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Estes, LD, Okin, GS, Mwangi, AG, Shugart, HH (2008). Habitat selection by a rare forest antelope: A multi-scale approach combining field data and imagery from three sensors. REMOTE SENSING OF ENVIRONMENT, 112(5), 2033-2050.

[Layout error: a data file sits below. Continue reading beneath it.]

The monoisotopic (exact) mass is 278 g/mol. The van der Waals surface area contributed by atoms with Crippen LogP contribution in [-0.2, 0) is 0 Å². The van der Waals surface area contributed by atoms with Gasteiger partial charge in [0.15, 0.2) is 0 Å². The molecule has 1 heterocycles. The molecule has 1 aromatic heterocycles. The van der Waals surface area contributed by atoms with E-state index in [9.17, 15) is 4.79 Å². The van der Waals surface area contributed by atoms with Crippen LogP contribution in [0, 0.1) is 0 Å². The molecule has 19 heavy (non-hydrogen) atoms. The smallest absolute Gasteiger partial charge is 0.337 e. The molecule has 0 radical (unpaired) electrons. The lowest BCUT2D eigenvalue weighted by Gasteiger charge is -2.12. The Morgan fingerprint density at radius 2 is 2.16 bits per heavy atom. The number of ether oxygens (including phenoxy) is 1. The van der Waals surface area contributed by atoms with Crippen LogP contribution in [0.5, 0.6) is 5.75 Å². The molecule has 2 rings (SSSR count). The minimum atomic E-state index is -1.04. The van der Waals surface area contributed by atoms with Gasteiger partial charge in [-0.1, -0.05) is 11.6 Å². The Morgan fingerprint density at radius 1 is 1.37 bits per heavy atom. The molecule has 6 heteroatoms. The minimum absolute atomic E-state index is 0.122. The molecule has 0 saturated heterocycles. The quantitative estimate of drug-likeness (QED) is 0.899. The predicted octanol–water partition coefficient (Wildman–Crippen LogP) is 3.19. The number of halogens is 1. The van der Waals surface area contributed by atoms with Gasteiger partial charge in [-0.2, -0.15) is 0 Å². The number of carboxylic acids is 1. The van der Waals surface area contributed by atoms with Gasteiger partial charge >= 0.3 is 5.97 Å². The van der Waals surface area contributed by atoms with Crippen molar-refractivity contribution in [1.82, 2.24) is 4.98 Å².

It can be difficult to further scientific understanding of rare or endangered species that live in inaccessible habitat using traditional methods, such as probabilistic modeling based on field data collection. Remote sensing (RS) can be an important source of information for the study of these animals. A key advantage of RS is its ability to provide information over an animal's complete range, but models incorporating RS data are limited by RS's ability to detect important habitat features. In this study, we focus on the rare, poorly-understood mountain bongo antelope (Tragelaphus euryceros isaaci) which survives in the wild in isolated pockets of montane forest in Kenya. We hypothesize that mountain bongo habitat is multi-scaled. We analyzed field and RS data (derived from SPOT, ASTER, and MODIS) ranging in scale from 0.02-85.93 ha to test our hypothesis. Important microhabitat features were identified through logistic regression models of vegetation structure data collected in plots (0.04 ha) of bongo presence (n=36) and absence (n=90). Models were selected using an information theoretic approach. We analyzed the correlations between microhabitat (four canopy and four understorey structure measures) and RS variables derived using spectral mixture (SMA) and texture analysis; most ASTER and SPOT variables were significantly related with canopy structure variables (max vertical bar r vertical bar=0.56), but correlations between understorey structure and all but two RS variables were insignificant. Further logistic regression modeling showed that combining field microhabitat (primarily understorey structure variables) and larger-scaled RS measures (ASTER spectral mixture analysis variables aggregated to 450 m (20.25 ha)) provided superior models of bongo habitat selection than those based on field or RS data only. The results demonstrate that: 1) forest canopy characteristics at scales of similar to 20 ha and understorey structural conditions at the micro-scale of 0.04 ha were the most important features influencing bongo habitat selection; 2) models for predicting bongo habitat distribution must incorporate both micro- and macro-habitat variables; 3) optical RS data may characterize important micro-scale canopy variables with reasonable accuracy, but are ineffective for detecting understorey features (unless alternative techniques such as forest structural indices can be successfully applied); 4) RS and field data are both essential for understanding bongo habitat selection. The technique employed here for understanding this rare antelope's habitat selection may also be applied in studies of other large herbivores. (C) 2008 Elsevier Inc. All rights reserved.



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